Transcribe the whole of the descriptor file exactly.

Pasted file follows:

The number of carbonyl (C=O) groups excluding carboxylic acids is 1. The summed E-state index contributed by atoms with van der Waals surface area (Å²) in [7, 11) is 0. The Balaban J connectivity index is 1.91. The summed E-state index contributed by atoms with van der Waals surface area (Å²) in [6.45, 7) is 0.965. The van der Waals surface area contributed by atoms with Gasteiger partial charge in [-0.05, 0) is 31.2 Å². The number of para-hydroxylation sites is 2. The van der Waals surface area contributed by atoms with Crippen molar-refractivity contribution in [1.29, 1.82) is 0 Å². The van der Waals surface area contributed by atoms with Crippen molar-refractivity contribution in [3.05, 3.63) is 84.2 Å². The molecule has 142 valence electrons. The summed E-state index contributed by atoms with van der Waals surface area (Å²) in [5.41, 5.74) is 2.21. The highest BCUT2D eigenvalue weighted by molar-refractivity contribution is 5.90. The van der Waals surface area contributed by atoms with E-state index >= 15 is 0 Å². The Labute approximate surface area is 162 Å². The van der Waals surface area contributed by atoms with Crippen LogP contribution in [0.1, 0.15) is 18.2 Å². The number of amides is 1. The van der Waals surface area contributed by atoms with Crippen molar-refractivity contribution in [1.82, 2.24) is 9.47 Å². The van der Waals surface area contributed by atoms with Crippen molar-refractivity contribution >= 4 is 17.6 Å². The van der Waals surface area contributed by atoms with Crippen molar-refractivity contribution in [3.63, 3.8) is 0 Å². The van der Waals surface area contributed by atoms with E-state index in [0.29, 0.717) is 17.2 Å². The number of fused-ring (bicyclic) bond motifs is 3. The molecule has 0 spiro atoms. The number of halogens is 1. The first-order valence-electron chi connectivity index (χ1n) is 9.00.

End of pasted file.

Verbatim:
The number of carbonyl (C=O) groups excluding carboxylic acids is 1. The summed E-state index contributed by atoms with van der Waals surface area (Å²) in [7, 11) is 0. The Balaban J connectivity index is 1.91. The summed E-state index contributed by atoms with van der Waals surface area (Å²) in [6.45, 7) is 0.965. The van der Waals surface area contributed by atoms with Gasteiger partial charge in [-0.05, 0) is 31.2 Å². The number of para-hydroxylation sites is 2. The van der Waals surface area contributed by atoms with Crippen molar-refractivity contribution in [1.29, 1.82) is 0 Å². The van der Waals surface area contributed by atoms with Crippen molar-refractivity contribution in [3.05, 3.63) is 84.2 Å². The molecule has 142 valence electrons. The summed E-state index contributed by atoms with van der Waals surface area (Å²) in [5.41, 5.74) is 2.21. The highest BCUT2D eigenvalue weighted by molar-refractivity contribution is 5.90. The van der Waals surface area contributed by atoms with E-state index >= 15 is 0 Å². The Labute approximate surface area is 162 Å². The van der Waals surface area contributed by atoms with Crippen LogP contribution in [0.1, 0.15) is 18.2 Å². The number of amides is 1. The van der Waals surface area contributed by atoms with Crippen molar-refractivity contribution in [1.82, 2.24) is 9.47 Å². The van der Waals surface area contributed by atoms with Crippen molar-refractivity contribution >= 4 is 17.6 Å². The van der Waals surface area contributed by atoms with Crippen molar-refractivity contribution in [3.63, 3.8) is 0 Å². The van der Waals surface area contributed by atoms with E-state index in [0.29, 0.717) is 17.2 Å². The number of fused-ring (bicyclic) bond motifs is 3. The molecule has 0 spiro atoms. The number of halogens is 1. The first-order valence-electron chi connectivity index (χ1n) is 9.00.